One person who plans to defend the media when he addresses the tribunal on Saturday is Professor David Miller, editor of the book 'Tell Me Lies - Propaganda and Distortion in the Attack on Iraq'. "I'll be defending the right of the freedom to report, because the whole philosophy of US and UK propaganda is that you simply eliminate that," he says. Miller argues that this is a new philosophy which the Pentagon lovingly refers to as "Information dominance", in which information is only see as "helpful or unhelpful to them, friendly or unfriendly".

"Unfriendly info they have to 'deny, degrade or destroy', that is a quote from a US military document, so you simply try to annihilate every bit of information that is unhelpful to your cause," Miller says. And that, he believes, is the context in which the huge number of attacks on journalists should be viewed. When asked if he is surprised at the willingness of so many journalists and news organisations to swallow all they were told by the US and UK governments, his response is emphatic; "Not surprised. Appalled, outraged, but not surprised."

What becomes apparent from talking to those taking part, whether as witnesses, advocates or simply observers, is the vast difference between the reporting of independent journalists and that of the mainstream media.

Paola Gasparoli is an aid worker with the Italian organisation 'Un Ponte per...' (A Bridge to...), whose colleagues Simona Torretta and Simona Pari were kidnapped in Iraq in September. She was based in Iraq until August last yearand says the world is missing what is really going on inside Iraqi families and Iraqi society.

She is still amazed by the behaviour of journalists from the mainstream media, "If your way to be a journalist in Baghdad is to go out in the big car with black windows, and the guard and the big camera, of course you cannot approach Iraqis in a nice way." How do the independent journalists manage to do their job properly while the others don't? she asks. "Because perhaps the independent journalists have a different attitude," she offers, in answer to her own question. The Italian newspaper journalist, Giuliana Sgrena, who was kidnapped a week ago in Iraq, was one of those who really went out into the street, she says.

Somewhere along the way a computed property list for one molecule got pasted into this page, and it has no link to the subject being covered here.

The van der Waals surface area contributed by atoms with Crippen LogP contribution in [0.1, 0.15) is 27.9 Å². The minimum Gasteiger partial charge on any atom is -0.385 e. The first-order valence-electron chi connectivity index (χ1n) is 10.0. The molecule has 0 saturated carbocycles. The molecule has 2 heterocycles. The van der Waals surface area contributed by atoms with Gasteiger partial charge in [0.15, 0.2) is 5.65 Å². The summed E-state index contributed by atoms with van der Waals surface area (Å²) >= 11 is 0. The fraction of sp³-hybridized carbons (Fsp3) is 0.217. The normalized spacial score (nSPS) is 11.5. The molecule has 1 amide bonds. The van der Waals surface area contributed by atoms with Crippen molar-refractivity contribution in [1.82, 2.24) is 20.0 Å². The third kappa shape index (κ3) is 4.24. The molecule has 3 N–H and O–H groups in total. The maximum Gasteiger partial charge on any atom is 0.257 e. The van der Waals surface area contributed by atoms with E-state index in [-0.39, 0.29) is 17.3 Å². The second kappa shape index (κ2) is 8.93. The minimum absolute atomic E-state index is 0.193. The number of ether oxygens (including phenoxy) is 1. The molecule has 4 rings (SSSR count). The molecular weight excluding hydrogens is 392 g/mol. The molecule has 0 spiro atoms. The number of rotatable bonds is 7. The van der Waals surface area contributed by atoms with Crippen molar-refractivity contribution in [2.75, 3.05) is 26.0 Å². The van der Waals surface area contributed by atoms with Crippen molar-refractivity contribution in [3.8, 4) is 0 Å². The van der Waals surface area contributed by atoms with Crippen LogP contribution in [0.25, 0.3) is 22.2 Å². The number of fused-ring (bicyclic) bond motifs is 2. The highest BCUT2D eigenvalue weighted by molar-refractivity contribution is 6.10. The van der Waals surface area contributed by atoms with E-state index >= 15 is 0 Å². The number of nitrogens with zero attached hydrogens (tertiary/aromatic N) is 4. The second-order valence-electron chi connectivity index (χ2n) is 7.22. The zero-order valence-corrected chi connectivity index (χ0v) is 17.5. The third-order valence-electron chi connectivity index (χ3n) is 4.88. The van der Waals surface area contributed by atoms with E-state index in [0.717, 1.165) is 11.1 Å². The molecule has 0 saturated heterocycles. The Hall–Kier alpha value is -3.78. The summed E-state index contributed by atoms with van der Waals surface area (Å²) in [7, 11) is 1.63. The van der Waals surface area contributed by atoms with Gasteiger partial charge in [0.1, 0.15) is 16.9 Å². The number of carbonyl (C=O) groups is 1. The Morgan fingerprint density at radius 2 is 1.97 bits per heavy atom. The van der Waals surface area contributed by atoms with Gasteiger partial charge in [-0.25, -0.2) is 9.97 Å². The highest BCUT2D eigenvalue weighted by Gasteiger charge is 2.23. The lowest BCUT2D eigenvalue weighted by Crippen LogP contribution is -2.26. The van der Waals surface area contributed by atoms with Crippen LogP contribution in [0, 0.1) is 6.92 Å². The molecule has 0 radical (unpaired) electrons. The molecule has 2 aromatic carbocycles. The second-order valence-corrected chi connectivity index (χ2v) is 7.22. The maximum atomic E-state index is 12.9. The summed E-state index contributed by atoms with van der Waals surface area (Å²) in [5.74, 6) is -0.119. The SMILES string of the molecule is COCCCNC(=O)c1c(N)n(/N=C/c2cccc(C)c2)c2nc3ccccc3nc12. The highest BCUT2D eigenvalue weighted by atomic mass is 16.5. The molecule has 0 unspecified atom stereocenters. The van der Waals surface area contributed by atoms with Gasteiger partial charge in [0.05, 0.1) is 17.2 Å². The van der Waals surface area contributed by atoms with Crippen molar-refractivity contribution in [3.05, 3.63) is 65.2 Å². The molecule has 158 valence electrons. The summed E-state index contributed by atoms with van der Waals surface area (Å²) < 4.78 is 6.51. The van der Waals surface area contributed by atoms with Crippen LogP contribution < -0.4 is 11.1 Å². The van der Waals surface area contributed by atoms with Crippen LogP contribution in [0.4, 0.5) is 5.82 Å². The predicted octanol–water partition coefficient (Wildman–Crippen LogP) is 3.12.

Another reporter who places great emphasis on talking to the Iraqi people is American Dahr Jamail, who was in Fallujah during the first US military seige in April 2004. "The mainstream journalists go out with the flack jackets and security guards and guns and what kind of information are you going to get from people like that? Versus me. We go in, we eat lunch with people, have tea with them, sit around and really talk," he says.

This is not as easy as it sounds. Jamail says he is regularly criticised for what he writes. He will present a short film shot a week ago by a friend who got into Fallujah pretending to be an aid worker. The film shows some of devastation caused by American bombs and clashes with militants, which left some 60 per cent of the city devastated. Ever since coming out, he says, his friend has been really ill and believes it is the effect of some of the weapons the US military used there.

Jamail works with just one interpreter and says he grows a beard to look more local. They drive around in a beaten-up car, never settle into a routine and will often drive around for a long time in case they are being followed. This paid off, when he got the story about the abuse in Abu Ghraib, long before the mainstream media, after finding a man who said he had been detained, electrocuted and beaten into a coma.